Asian-American stroke patients had more severe ischemic strokes, were less likely to receive intravenous tissue plasminogen activator (IV tPA), and had worse functional outcomes than white patients, according to a data analysis.

They also had more hemorrhagic complications after receiving tPA, according to the researchers, in a study of of 64,337 Asian-American patients and 1,707,962 white patients admitted for acute ischemic stroke to hospitals participating in the Get With The Guidelines–Stroke (GWTG-Stroke) program from 2004 to 2016.

The study, from Sarah Song, MD, MPH, of Rush University Medical Center in Chicago, and colleagues, was published recently in JAMA Neurology.

After adjusting for patient and hospital variables, the research team suggests that Asian Americans had:

  • Greater stroke severity than white patients: NIH Stroke Scale (NIHSS) score ?16 (OR 1.35, 95% CI 1.30-1.40, P<0.001)
  • Higher in-hospital mortality (OR 1.14, 95% CI 1.09-1.19, P<0.001), longer length of stay (OR 1.17, 95% CI 1.14-1.20, P<0.001), and less independent ambulation at discharge (OR 0.84, 95% CI 0.79-0.90, P<0.001)
  • Fewer IV tPA administrations (OR 0.95, 95% CI 0.91-0.98, P=0.003), but more symptomatic hemorrhage after tPA (OR 1.36, 95% CI 1.20-1.55, P<0.001), and overall post-tPA complications (OR 1.31, 95% CI 1.18-1.46, P<0.001)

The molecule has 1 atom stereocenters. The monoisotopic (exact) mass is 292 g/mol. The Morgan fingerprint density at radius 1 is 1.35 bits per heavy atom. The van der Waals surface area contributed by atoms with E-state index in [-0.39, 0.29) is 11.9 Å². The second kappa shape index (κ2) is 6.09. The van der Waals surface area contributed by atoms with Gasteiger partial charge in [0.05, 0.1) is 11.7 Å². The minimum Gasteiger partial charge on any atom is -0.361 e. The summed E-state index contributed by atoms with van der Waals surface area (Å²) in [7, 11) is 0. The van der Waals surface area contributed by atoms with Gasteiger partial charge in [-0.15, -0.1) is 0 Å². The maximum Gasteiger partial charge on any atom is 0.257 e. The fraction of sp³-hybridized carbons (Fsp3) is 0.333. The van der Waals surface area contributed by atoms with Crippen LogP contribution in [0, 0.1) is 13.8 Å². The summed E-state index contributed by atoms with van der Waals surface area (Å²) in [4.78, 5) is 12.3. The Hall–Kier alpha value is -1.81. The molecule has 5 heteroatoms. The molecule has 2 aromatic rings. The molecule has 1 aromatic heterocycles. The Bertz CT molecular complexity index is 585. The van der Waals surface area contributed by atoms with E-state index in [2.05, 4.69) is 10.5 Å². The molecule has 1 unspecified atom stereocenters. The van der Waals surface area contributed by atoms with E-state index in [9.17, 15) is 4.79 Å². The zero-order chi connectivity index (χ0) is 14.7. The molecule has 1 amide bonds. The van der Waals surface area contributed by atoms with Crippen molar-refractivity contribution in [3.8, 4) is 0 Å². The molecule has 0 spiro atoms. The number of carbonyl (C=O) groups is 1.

“This is just one study, but it’s alarming,” Song says, in a media release from MedPage Today. “Asian Americans are the most rapidly growing ethnic group in the country. This study is a call to action that we need more research in this population.”

Hospitals volunteer to be in the GWTG-Stroke program, and quality of stroke care may be higher than in nonparticipating hospitals, Song and colleagues note in the release. And at baseline, the Asian-American and white cohorts in this study had differences: the white group was older and was more likely to have specific vascular risk factors like atrial fibrillation and coronary artery disease, while the Asian-American group was more likely to have diabetes.

While Asian-American ethnicity in this study encompassed individuals from multiple heritages — Asian, Indian, Chinese, Filipino, Korean, Japanese, Vietnamese, and other groups — information about subgroups was not available. Other limitations of the study included potential residual confounding, which may account for some of the findings. In addition, small differences became statistically significant in this analysis because of the large sample size, possibly inflating the importance of differences between Asian-American and white patients, Song and colleagues add, in the release.

[Source: MedPage Today]